The reason why I say this, is that we all use the defences that I've written about in previous posts, practically all the time. Furthermore, it is usually the use of some of these defences, that are actually creating the problem in the first place. Frequently, even at the start of a first session, a client's defenses will stop them clearly describing to me what the problem is that they'd like me to help them with. For instance, when I ask during an initial session what the problem is that my client would like me to help them with, they may reply with the defence of projection (of their will) by telling me (indignantly) that their psychiatrist thinks they have a problem! Or they may reply whilst using the defence of withdrawal, telling me about the problem in such a small tone of voice, and without making eye contact, that it's as if they're miles away from me. If we can't clearly agree on what the problem is that we're trying to address through therapy, it's unlikely that we're going to be able to work together effectively on dealing with that problem.
According to intensive short term dynamic psychotherapy (ISTDP), it is our defences that creating our problems, and therefore are hurting us. It's my job to (with the client's permission) to interrupt their automatic and unconscious use of defences. For instance, withdrawal and isolating is often part of what perpetuates depression. By helping a person to see in a session how they withdraw from me by not looking at me, mumbling, or talking in a small tone of voice, I can help them to begin to experiment right there and then with making some of the changes that will help alleviate the depression that they wanted my help with.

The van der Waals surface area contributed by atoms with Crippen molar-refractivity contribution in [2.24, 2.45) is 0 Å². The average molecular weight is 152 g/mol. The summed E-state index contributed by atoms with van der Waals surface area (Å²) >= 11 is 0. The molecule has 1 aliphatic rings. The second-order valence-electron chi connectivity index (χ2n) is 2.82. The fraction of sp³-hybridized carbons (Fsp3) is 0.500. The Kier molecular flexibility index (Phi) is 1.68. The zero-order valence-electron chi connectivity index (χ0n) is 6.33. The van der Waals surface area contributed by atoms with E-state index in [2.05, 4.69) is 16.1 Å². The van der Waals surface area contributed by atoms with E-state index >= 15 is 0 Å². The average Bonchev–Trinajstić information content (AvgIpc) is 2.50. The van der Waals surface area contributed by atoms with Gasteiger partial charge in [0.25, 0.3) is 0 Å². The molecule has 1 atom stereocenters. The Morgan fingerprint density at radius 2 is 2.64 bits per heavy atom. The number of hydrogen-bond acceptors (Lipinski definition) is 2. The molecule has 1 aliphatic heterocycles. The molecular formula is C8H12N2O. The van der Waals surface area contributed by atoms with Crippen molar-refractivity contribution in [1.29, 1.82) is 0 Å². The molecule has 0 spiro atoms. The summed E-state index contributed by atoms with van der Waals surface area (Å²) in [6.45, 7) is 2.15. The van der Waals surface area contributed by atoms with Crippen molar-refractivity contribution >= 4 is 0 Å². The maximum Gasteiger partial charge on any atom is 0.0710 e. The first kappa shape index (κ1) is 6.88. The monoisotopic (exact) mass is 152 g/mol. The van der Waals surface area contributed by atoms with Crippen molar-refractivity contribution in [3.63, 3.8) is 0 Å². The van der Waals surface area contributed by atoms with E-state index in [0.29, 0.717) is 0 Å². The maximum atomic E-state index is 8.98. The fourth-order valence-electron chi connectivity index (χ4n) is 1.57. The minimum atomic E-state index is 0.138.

This brings me in a roundabout way to the title of the post. Psychotherapists and counsellors need to do more than just listen. Sometimes actually helping a client is to interrupt them, and help them to begin to express the emotion that they need to deal with, rather than spin around helplessly getting nowhere because they're using a defence without even realising it. I'm not suggesting a tactless of callous form of therapy. To skillfully interrupt a client's defence in the right way at the right time is an act of caring, and healing. The people who come to me for therapy usually don't know the technical information about defences and different styles of therapy, but they can feel the sense of relief when their use of defences has been interrupted and they can actually feel themselves again, and begin to choose a more healthy way of relating.
Somatising is a controversial defence mechanism for a number of reasons. Overall, somatising is not understood well by many professionals, including psychotherapists, counsellors, and psychologists. Somatising is often confused with hypochondria (a preoccupation with or fear of signs of illness), which though a real mental health issue in it's own right can be misunderstood as a manipulative or silly bid for attention.
In essence, through somatising we fend off a disturbing reality or painful feeling and instead experience it as a physical illness. When the unconscious underlying pain is fully felt and acknowledged, the symptoms of the somatising - the psychosomatic illness, reduce or disappear.
Over time society has become more sophisticated in it's understanding of how mind and body interrelate. It is a mainstream and accepted idea that stress and anxiety can contribute to physical illnesses. Somatising, however, is more complex than this. At Lucid Psychotherapy and Counselling we are influenced by a form of therapy called ISTDP - intensive short term dynamic psychotherapy. According to ISTDP, anxiety or stress per se, does not make us sick. What is crucial is the way, or pathway, through which we experience anxiety. Though nothing in this blog can or should substitute for medical advice, if your experience of physical illness seems to be connected with your degree or anxiety or the anxiety provoking situations in your life, you may be somatising.